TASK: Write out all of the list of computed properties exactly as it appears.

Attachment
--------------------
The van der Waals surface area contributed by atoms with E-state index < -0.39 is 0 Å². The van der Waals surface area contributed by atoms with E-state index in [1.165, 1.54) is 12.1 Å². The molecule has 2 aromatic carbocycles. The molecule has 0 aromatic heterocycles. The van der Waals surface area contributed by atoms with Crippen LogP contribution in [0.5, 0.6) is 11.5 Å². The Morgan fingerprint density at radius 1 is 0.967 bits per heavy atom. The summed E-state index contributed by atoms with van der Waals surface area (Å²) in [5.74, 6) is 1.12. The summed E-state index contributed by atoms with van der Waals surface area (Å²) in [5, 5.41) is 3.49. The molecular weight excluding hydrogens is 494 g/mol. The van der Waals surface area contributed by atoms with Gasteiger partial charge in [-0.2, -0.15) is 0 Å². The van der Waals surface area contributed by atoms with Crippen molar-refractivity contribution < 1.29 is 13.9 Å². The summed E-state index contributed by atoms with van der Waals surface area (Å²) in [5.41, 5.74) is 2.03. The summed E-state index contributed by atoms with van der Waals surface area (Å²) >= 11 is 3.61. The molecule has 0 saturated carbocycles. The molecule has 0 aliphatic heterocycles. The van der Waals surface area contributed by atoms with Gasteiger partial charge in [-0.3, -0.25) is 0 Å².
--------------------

The van der Waals surface area contributed by atoms with E-state index < -0.39 is 0 Å². The van der Waals surface area contributed by atoms with E-state index in [1.165, 1.54) is 12.1 Å². The molecule has 2 aromatic carbocycles. The molecule has 0 aromatic heterocycles. The van der Waals surface area contributed by atoms with Crippen LogP contribution in [0.5, 0.6) is 11.5 Å². The Morgan fingerprint density at radius 1 is 0.967 bits per heavy atom. The summed E-state index contributed by atoms with van der Waals surface area (Å²) in [5.74, 6) is 1.12. The summed E-state index contributed by atoms with van der Waals surface area (Å²) in [5, 5.41) is 3.49. The molecular weight excluding hydrogens is 494 g/mol. The van der Waals surface area contributed by atoms with Gasteiger partial charge in [-0.2, -0.15) is 0 Å². The van der Waals surface area contributed by atoms with Crippen molar-refractivity contribution < 1.29 is 13.9 Å². The summed E-state index contributed by atoms with van der Waals surface area (Å²) in [5.41, 5.74) is 2.03. The summed E-state index contributed by atoms with van der Waals surface area (Å²) >= 11 is 3.61. The molecule has 0 saturated carbocycles. The molecule has 0 aliphatic heterocycles. The van der Waals surface area contributed by atoms with Gasteiger partial charge in [-0.3, -0.25) is 0 Å².